The power of the third rail has fizzled

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Column by Jim Flynn

Social Security is no longer the threatening third rail of American politics. Until the reforms of the Greenspan Commission in 1983, politicians did not dare fiddle with Social Security for fear of being electrocuted by voters at the next election.
Based on the Commission’s recommendations, Congress raised the retirement age and extended the solvency of Social Security for 75 years to 2058. Unfortunately they’ve been very short years. More reform is on the horizon, and Social Security has few champions.
In 2010, during a rare moment of harmony, Democrats and Republicans agreed to extend the politically popular payroll tax cuts put in place by generous George Bush, who financed two wars and wild Congressional spending with checks from China.
More recently, President Obama insisted on an extension of the extension. Some key Democrats balked at extending a reduction which is adding $89 billion to this year’s deficit. After lengthy dissension between and among Republicans and Democrats, the President was granted a vote-buying extension of the FICA tax holiday to the end of 2012, which occurs right after the November election.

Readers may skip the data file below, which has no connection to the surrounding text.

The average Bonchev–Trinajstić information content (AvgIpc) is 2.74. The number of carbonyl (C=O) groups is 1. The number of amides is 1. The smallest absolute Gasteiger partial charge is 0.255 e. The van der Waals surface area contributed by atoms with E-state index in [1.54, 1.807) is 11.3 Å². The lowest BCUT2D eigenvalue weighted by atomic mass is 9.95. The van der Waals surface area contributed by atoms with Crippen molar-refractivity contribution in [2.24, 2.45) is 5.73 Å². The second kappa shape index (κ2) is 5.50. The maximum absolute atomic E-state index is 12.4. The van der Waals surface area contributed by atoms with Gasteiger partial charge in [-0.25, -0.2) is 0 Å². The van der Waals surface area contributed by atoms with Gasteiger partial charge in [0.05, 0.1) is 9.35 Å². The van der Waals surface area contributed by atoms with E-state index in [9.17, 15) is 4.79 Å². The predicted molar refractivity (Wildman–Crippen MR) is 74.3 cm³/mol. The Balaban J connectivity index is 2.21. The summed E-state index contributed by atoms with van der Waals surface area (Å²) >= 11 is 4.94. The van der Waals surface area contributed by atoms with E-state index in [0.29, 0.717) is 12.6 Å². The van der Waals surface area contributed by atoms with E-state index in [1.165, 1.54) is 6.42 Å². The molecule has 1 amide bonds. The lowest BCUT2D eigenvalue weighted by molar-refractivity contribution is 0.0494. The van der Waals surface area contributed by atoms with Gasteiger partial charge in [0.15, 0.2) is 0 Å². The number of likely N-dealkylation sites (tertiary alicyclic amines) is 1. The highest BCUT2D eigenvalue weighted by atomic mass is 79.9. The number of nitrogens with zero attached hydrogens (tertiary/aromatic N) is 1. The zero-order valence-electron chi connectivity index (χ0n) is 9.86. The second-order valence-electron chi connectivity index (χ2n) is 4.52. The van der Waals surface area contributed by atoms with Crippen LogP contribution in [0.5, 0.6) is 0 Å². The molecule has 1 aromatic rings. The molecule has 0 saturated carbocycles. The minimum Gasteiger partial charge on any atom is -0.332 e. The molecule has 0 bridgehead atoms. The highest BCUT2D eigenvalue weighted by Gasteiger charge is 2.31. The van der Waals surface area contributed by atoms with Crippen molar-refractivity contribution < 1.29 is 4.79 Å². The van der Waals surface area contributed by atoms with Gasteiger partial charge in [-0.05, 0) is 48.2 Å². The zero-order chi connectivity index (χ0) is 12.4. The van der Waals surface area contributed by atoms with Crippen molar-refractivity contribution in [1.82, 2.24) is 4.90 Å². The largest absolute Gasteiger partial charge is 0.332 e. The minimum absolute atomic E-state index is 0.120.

What’s next? Senator Tom Harkin of Iowa, a Democrat and one of the honorable members of Congress, was opposed to the tax holiday extension for the right reason. He said “Make no mistake; this is the beginning of the end of the sanctity of Social Security. The very real risk is that Social Security will become just another program to be paid for with deficit spending, and then in the future, perhaps raided to reduce the deficit.”
Republicans may not be known as Social Security cheerleaders, but they knew when the third rail needed repairs. It was President Reagan who appointed the Greenspan Social Security Reform Commission. Unfortunately the Commission’s reforms were seriously negated by the irresponsible spending of George Bush and his no-veto Congress.
As for Democrats, their lengthy reputation as supporters of Social Security is fading.
Mr. Obama and key members of his administration believe too much federal support goes to senior citizens, and too little to social programs they favor, such as Obamacare and food stamps.
Mr. Obama’s 2010 Commission on Fiscal Responsibility (debt and deficit), co-chaired by Erskine Bowles and Alan Simpson, included more than a few members who were in favor of privatizing Social Security. It was of no consequence, because the President ignored the Commission’s work and report.
It was also little noticed that during last year’s debt and deficit wrestling match between Congress and the White House, President Obama suggested a plan for major changes and spending reductions to Social Security and Medicare in exchange for new tax revenues. That a Democrat president would suggest such changes to congressional Democrats is a sign of things to come, as suggested by Senator Harkin.
Seniors and aging boomers would be well advised to take a cue from the Tea Party’s emphasis on Congress in the 2008 election.
It matters more who serves in the House and Senate than who may sit in the Oval Office for the next four years.

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